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A 72-year-old woman with a medical history of allergic rhinitis, food allergy, non-IgE-mediated reactions to medications, spinal stenosis and previous laminectomy presented to our institution for thoracic decompression laminectomy, facetectomy and foraminotomy. During the procedure, 5 min after chlorhexidine application and prior to surgical incision, she developed a blanching urticaria on her back (figure 1). The patient had no associated angio-oedema, hypotension, respiratory failure or anaphylaxis.
Surgery was cancelled. She was treated with diphenhydramine 50 mg intravenously and dexamethasone 4 mg intravenously once. The urticaria resolved within 2 h (figure 1). The patient denied adverse reactions during previous surgeries. Anaesthesia records revealed she had received cefazolin and ciprofloxacin preoperatively, as well as fentanyl, lidocaine, midazolam, propofol and rocuronium after induction of general anaesthesia but prior to her reaction. Laboratory workup showed tryptase level within normal limits (<1.0 µg/L) and negative serum-specific latex IgE (<0.35 KU/L). A repeat tryptase was within normal limits 24 h after her initial reaction.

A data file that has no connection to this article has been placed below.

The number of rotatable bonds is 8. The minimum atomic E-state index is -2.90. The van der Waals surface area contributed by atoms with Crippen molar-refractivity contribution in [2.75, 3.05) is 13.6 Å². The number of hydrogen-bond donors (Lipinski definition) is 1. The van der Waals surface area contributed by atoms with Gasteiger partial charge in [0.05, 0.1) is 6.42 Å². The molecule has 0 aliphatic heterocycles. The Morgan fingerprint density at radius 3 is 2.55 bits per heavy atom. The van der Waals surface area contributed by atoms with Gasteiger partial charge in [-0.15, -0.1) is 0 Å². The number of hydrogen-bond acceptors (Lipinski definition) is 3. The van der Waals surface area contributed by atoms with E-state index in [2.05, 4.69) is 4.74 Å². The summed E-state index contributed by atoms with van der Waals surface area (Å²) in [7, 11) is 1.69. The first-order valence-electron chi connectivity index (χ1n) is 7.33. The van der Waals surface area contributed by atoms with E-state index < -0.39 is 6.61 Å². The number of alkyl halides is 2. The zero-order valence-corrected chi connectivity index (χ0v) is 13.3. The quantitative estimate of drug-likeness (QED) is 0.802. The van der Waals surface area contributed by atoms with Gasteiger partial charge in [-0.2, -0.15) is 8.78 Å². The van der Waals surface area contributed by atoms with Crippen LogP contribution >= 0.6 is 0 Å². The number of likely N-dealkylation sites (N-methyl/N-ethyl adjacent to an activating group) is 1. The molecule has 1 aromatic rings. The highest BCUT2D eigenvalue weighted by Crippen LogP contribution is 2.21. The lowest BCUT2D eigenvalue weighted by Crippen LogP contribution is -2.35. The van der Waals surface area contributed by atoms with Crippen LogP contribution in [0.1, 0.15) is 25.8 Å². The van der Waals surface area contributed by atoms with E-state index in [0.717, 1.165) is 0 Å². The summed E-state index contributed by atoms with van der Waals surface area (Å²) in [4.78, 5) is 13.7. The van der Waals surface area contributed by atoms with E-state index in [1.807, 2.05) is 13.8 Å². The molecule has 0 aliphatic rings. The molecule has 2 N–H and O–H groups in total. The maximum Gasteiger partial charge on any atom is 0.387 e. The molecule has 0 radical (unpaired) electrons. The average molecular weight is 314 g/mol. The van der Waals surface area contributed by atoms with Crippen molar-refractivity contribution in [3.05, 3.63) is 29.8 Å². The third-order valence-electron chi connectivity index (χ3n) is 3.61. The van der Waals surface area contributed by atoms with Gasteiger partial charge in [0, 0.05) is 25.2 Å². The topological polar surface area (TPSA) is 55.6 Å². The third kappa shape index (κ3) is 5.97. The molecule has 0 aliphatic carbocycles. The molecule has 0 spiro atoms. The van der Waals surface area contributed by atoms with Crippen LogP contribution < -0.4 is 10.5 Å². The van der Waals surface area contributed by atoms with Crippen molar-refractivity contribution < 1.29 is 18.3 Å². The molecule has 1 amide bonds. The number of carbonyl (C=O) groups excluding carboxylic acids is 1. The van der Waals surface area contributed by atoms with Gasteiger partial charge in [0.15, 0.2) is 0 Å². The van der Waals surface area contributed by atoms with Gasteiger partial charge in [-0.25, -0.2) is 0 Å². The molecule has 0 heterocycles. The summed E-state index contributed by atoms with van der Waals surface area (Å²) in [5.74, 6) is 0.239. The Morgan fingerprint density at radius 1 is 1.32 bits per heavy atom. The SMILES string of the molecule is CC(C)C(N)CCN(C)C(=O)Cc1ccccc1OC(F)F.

The patient was evaluated in the allergy outpatient clinic within 4 weeks of the initial reaction. Skin testing to all suspected agents was non-diagnostic: fentanyl, lidocaine, midazolam, propofol, rocuronium, penicillin G, prepen, cefazolin, levofloxacin and chlorhexidine gluconate 1%/4% were included in the evaluation. Owing to the concern of non-IgE-mediated release of mediators1 and the possibility of false negatives on skin testing, the anaesthesia team was recommended to avoid chlorhexidine in future surgeries.
The patient underwent a repeat surgery with the use of povidone-iodine as an alternative antiseptic agent. There were no further adverse reactions.
Competing interests: None.
Patient consent: Obtained.
Provenance and peer review: Not commissioned; externally peer reviewed.